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-contributed by Rhonda Rinehart.

When “Psychic Killer” was released in 1975, there wasn’t much on the surface to set it apart from other horror movies of the same ilk.  There was violence.  There was gore.  There was sex.  There were victims.  “He freed his mind and body to commit the most sensual and shocking acts imaginable!” promised the movie poster.

Such claims probably don’t mean all that much in the 40-something rearview mirror of Leatherface and Michael Myers but one thing did set “Psychic Killer” apart from other movies and that was The Kirlian Effect.  Based on a 1939 concept developed by Russian inventor Semyon Kirlian that all living things project an energy field, and these energy fields can be photographed, The Kirlian Effect received some attention; at best as a sort of pseudo-psychology and at worst as a complete myth.  The technique developed to capture these energy fields came to be known as Corona Discharge Photography, so named for the electrical discharge brought about by connecting an object to both a photographic plate and a high-voltage electrical source, and snapping a picture of the resulting electro-discharge.  And so Kirlian Photography, as it is also known, was born – and “Psychic Killer” was created in its wake.

Though the movie didn’t quite get it right – turns out the protagonist was astral projecting (a story for another blog) rather than discharging any coronal impulses – Kirlian Photography was indeed the muse for the film’s screenwriter and producer, Mardi Rustam, and, surprisingly, for a handful of psychologists in the ‘70s and ‘80s.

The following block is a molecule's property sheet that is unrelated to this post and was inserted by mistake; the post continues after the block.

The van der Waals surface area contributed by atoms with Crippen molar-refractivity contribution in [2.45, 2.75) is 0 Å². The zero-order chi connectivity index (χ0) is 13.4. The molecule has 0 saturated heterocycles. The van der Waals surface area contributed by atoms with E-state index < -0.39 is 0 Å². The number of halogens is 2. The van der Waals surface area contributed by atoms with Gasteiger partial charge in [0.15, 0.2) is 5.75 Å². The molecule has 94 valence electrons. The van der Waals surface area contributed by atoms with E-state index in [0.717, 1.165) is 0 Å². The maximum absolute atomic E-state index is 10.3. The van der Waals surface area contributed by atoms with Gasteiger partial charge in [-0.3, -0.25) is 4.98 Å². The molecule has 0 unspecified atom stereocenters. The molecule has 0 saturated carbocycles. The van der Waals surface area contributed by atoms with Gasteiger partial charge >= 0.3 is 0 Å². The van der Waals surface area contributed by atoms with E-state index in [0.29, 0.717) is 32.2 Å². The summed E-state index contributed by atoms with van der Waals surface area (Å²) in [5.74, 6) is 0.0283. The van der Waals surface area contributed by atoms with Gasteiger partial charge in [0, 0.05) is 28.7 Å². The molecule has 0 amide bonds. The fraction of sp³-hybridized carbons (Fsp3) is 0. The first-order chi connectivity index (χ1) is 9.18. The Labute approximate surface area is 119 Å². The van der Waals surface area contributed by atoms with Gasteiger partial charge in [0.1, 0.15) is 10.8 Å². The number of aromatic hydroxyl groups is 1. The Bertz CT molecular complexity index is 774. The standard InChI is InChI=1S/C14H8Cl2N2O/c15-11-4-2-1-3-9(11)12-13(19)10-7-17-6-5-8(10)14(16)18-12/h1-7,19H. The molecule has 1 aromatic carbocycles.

One of those psychologists, Willard Caldwell, was hanging out in a cute little cottage named Kipling Arms, tinkering with his own coronal discharge equipment around the same time that Rustam was conceiving his psychic killer.  While photographing electromagnetic discharges or “auras” of everything from lizards and grasshoppers to vials of his own blood, Caldwell wasn’t just playing a 1970s version of Dr. Frankenstein.

Vial of Willard Caldwell blood.

Willard Caldwell’s left and right frontal lobes.

Willard Caldwell’s hands.

Rather, Caldwell was developing techniques that would come to focus on the effects of magnetic fields upon behavior, schizophrenia, and neuropsychology.  Caldwell worked to incorporate the neuroscience of brain damage and schizophrenia through the use of Kirlian photography into a more serious application, though he did take time to further develop Kirlian photographic techniques for other living things.

Coronal discharge from a grasshopper.

Caldwell’s notes on handling the grasshopper during photography

Biting grasshoppers aside, the applications of Caldwell’s techniques were reported by him in numerous research papers on topics as diverse as cancer and Sudden Infant Death Syndrome.  Though mostly unpublished, Caldwell’s prolific research did get some academic attention, but Kirlian photography remains an outlier in health and psychological research.

But perhaps Kirlian, Caldwell and Rustam were on to something.  The brain, as we know, is a powerful tool.  It stands to reason that we would want to know more about how it works and how it relates to our being.  How we get there is up to us.  We can make movies or we can do research.  Either way, the result is only part of the journey.

Sketch of Kirlian photographic techniques, by Caldwell.

 

The Willard Caldwell papers are located at the Cummings Center for the History of Psychology at the University of Akron.  View the collection finding aid here: http://rave.ohiolink.edu/archives/ead/OhAkAHA0036.

Photographic equipment Caldwell used in his experimentation is also located at the Cummings Center: http://cdm15960.contentdm.oclc.org/cdm/singleitem/collection/p15960coll7/id/1713/rec/1

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